Food Trucks and Horry County Council

(Ed. Note: The following article on food trucks was sent to Grand Strand Daily from Steven Hoffman, Horry County Republican Party Executive Committee member for Burgess 1 voting precinct. Hoffman visits his son in Austin, Texas approximately twice a year. After seeing the possibilities opened with food trucks in that Texas city, Hoffman believes Horry County could have done a better job licensing this growing industry.)

Food trucks, the latest trend in consumer drive markets. Horry County Council – Ho-Hum.

Austin, Texas – June 24, 2015

Consumers in Austin, Texas were first introduced to the food truck phenomena in 2010 primarily in the South Congress Street area.

Since that time the food truck entrepreneurs have widened their scope and some of the more successful ones have even opened brick and mortar stores, for example, Chi-lantro.  Today the residents of Austin have the option of eating, Thai, Tex-Mex, Korean, Middle Eastern, Fusion, and other types of food in this culinary heaven of a wide mix of restaurants and food trucks throughout the city.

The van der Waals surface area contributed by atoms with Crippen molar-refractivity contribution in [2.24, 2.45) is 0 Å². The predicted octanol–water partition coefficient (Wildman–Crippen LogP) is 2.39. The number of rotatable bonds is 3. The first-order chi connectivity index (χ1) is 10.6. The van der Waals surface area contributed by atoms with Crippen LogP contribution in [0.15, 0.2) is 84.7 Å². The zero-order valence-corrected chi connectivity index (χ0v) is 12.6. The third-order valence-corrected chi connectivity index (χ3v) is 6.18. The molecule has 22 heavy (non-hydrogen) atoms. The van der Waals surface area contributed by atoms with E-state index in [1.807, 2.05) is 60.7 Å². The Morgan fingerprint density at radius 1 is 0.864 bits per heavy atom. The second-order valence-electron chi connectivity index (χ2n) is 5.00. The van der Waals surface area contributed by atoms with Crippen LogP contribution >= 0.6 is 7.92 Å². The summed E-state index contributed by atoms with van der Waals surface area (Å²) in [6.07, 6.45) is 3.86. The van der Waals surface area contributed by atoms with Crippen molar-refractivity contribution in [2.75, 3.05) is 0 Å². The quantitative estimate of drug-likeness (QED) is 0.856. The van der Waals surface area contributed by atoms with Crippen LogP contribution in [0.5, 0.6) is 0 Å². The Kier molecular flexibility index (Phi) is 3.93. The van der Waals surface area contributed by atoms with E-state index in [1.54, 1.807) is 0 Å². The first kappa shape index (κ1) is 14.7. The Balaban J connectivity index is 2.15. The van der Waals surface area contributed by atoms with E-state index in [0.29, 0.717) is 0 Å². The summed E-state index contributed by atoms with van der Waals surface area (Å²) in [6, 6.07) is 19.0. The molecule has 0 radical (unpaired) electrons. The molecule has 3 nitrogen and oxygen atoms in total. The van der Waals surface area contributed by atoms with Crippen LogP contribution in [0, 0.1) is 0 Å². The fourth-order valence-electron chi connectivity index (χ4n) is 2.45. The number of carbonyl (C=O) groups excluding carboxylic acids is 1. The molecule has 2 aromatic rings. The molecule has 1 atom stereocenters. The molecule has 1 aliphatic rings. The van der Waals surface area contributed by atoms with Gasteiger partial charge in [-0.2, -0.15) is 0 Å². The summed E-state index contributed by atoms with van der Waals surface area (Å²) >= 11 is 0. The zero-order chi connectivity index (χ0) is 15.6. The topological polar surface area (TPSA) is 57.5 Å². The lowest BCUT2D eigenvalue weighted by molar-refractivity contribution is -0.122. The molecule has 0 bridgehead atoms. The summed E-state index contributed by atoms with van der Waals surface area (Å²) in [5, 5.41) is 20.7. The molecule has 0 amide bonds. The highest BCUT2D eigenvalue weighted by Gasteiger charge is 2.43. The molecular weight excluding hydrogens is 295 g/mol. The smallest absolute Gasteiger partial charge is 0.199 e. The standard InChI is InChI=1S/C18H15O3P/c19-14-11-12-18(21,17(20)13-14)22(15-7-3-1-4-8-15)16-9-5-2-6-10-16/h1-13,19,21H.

For the people of Austin, Texas, the food trucks bring increased employment (economic growth) and provide gastronomic diversity (more choices).  Isn’t that what America is supposed to be all about?  Well, maybe not.

Here on the Grand Strand – the county council recently authorized food trucks, but in a limited scope.

The food trucks are not allowed in areas with established brick & mortar restaurants and the ability of these food trucks to serve the thousands of tourists along Ocean Boulevard and other popular tourist destinations in the Grand Strand is questionable.

One food truck entrepreneur told local media that he is excited about setting up his operation in Conway at the County Government & Justice Center and at the DMV.  Somehow, that falls considerably short of an initiative that would actually provide additional choices to consumers and stimulate the Grand Strand currently anemic economy.

Just a suggestion, but there are acres of empty space across the street from the Myrtle Beach Convention Center that are vacant, generating no revenue for the citizens or government.  This property is not far from the beach and could become the next big tourism stop on the Grand Strand – Myrtle Beach Food Truck Market.

Several photos of the Austin food truck scene (Barton Springs area) are included with this article. They provide pictorial evidence of what could have happened in Horry County if the council was a bit more adventurous and business trucks 2

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